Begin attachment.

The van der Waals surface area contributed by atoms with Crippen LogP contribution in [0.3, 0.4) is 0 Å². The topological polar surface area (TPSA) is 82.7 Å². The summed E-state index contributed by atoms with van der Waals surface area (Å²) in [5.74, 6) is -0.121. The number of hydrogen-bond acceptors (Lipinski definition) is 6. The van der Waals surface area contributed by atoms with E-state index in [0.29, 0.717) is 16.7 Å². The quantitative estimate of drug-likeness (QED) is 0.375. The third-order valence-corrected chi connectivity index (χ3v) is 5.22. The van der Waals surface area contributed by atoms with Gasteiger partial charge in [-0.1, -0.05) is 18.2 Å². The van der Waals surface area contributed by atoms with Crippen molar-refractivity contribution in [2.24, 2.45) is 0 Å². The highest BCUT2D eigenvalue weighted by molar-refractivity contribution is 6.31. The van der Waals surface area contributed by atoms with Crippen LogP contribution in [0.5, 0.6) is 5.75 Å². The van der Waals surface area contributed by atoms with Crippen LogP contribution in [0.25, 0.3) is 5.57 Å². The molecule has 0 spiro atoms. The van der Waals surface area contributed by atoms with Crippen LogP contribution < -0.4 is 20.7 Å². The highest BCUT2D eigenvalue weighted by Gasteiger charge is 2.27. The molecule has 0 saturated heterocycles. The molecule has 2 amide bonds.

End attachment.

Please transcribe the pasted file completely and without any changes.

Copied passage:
The van der Waals surface area contributed by atoms with Crippen LogP contribution in [0.3, 0.4) is 0 Å². The topological polar surface area (TPSA) is 82.7 Å². The summed E-state index contributed by atoms with van der Waals surface area (Å²) in [5.74, 6) is -0.121. The number of hydrogen-bond acceptors (Lipinski definition) is 6. The van der Waals surface area contributed by atoms with E-state index in [0.29, 0.717) is 16.7 Å². The quantitative estimate of drug-likeness (QED) is 0.375. The third-order valence-corrected chi connectivity index (χ3v) is 5.22. The van der Waals surface area contributed by atoms with Gasteiger partial charge in [-0.1, -0.05) is 18.2 Å². The van der Waals surface area contributed by atoms with Crippen molar-refractivity contribution in [2.24, 2.45) is 0 Å². The highest BCUT2D eigenvalue weighted by molar-refractivity contribution is 6.31. The van der Waals surface area contributed by atoms with Crippen LogP contribution in [0.5, 0.6) is 5.75 Å². The van der Waals surface area contributed by atoms with Crippen LogP contribution in [0.25, 0.3) is 5.57 Å². The molecule has 0 spiro atoms. The van der Waals surface area contributed by atoms with Crippen LogP contribution < -0.4 is 20.7 Å². The highest BCUT2D eigenvalue weighted by Gasteiger charge is 2.27. The molecule has 0 saturated heterocycles. The molecule has 2 amide bonds.